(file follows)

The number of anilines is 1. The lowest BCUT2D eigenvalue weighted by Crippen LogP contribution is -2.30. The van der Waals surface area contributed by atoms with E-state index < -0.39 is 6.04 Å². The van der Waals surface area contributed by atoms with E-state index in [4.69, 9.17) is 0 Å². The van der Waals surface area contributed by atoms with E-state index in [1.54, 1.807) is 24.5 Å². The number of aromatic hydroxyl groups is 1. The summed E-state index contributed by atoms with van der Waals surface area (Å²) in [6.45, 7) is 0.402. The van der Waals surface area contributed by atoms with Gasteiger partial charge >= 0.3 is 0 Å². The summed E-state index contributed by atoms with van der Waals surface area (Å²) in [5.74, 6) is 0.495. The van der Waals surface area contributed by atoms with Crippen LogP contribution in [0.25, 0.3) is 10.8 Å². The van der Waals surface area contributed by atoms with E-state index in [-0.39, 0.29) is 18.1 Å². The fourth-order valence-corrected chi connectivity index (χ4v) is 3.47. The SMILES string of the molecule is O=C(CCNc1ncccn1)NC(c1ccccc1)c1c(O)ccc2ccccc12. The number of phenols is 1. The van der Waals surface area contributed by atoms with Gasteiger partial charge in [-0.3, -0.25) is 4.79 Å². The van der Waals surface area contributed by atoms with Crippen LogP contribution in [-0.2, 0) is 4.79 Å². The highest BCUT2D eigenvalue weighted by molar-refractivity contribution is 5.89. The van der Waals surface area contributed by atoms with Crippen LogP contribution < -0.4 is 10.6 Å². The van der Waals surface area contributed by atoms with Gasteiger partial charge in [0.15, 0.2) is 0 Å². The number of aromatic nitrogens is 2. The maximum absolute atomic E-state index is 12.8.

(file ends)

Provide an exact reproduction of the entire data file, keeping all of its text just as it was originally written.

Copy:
The number of anilines is 1. The lowest BCUT2D eigenvalue weighted by Crippen LogP contribution is -2.30. The van der Waals surface area contributed by atoms with E-state index < -0.39 is 6.04 Å². The van der Waals surface area contributed by atoms with E-state index in [4.69, 9.17) is 0 Å². The van der Waals surface area contributed by atoms with E-state index in [1.54, 1.807) is 24.5 Å². The number of aromatic hydroxyl groups is 1. The summed E-state index contributed by atoms with van der Waals surface area (Å²) in [6.45, 7) is 0.402. The van der Waals surface area contributed by atoms with Gasteiger partial charge >= 0.3 is 0 Å². The summed E-state index contributed by atoms with van der Waals surface area (Å²) in [5.74, 6) is 0.495. The van der Waals surface area contributed by atoms with Crippen LogP contribution in [0.25, 0.3) is 10.8 Å². The van der Waals surface area contributed by atoms with E-state index in [-0.39, 0.29) is 18.1 Å². The fourth-order valence-corrected chi connectivity index (χ4v) is 3.47. The SMILES string of the molecule is O=C(CCNc1ncccn1)NC(c1ccccc1)c1c(O)ccc2ccccc12. The number of phenols is 1. The van der Waals surface area contributed by atoms with Gasteiger partial charge in [-0.3, -0.25) is 4.79 Å². The van der Waals surface area contributed by atoms with Crippen LogP contribution in [-0.2, 0) is 4.79 Å². The highest BCUT2D eigenvalue weighted by molar-refractivity contribution is 5.89. The van der Waals surface area contributed by atoms with Crippen LogP contribution < -0.4 is 10.6 Å². The van der Waals surface area contributed by atoms with Gasteiger partial charge in [0.15, 0.2) is 0 Å². The number of aromatic nitrogens is 2. The maximum absolute atomic E-state index is 12.8.